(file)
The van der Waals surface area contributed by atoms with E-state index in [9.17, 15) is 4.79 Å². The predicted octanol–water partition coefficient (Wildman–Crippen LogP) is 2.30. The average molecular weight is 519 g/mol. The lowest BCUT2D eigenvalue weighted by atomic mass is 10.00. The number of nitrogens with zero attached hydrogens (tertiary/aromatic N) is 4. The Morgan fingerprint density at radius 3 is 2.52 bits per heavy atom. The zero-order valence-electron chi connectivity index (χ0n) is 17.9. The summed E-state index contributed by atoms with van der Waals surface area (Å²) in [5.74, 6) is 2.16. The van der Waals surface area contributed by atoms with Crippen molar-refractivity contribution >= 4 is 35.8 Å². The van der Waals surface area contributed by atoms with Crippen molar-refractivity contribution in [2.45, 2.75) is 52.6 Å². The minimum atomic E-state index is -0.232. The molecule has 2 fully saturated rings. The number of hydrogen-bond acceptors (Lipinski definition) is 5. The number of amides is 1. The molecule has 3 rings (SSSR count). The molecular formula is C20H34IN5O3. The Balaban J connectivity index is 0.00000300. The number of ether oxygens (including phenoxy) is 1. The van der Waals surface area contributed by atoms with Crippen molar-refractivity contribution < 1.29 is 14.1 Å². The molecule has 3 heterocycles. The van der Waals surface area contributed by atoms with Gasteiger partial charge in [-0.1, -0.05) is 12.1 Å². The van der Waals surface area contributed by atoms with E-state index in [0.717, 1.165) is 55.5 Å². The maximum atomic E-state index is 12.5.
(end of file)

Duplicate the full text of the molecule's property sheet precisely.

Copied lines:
The van der Waals surface area contributed by atoms with E-state index in [9.17, 15) is 4.79 Å². The predicted octanol–water partition coefficient (Wildman–Crippen LogP) is 2.30. The average molecular weight is 519 g/mol. The lowest BCUT2D eigenvalue weighted by atomic mass is 10.00. The number of nitrogens with zero attached hydrogens (tertiary/aromatic N) is 4. The Morgan fingerprint density at radius 3 is 2.52 bits per heavy atom. The zero-order valence-electron chi connectivity index (χ0n) is 17.9. The summed E-state index contributed by atoms with van der Waals surface area (Å²) in [5.74, 6) is 2.16. The van der Waals surface area contributed by atoms with Crippen molar-refractivity contribution >= 4 is 35.8 Å². The van der Waals surface area contributed by atoms with Crippen molar-refractivity contribution in [2.45, 2.75) is 52.6 Å². The minimum atomic E-state index is -0.232. The molecule has 2 fully saturated rings. The number of hydrogen-bond acceptors (Lipinski definition) is 5. The number of amides is 1. The molecule has 3 rings (SSSR count). The molecular formula is C20H34IN5O3. The Balaban J connectivity index is 0.00000300. The number of ether oxygens (including phenoxy) is 1. The van der Waals surface area contributed by atoms with Crippen molar-refractivity contribution < 1.29 is 14.1 Å². The molecule has 3 heterocycles. The van der Waals surface area contributed by atoms with Gasteiger partial charge in [-0.1, -0.05) is 12.1 Å². The van der Waals surface area contributed by atoms with E-state index in [0.717, 1.165) is 55.5 Å². The maximum atomic E-state index is 12.5.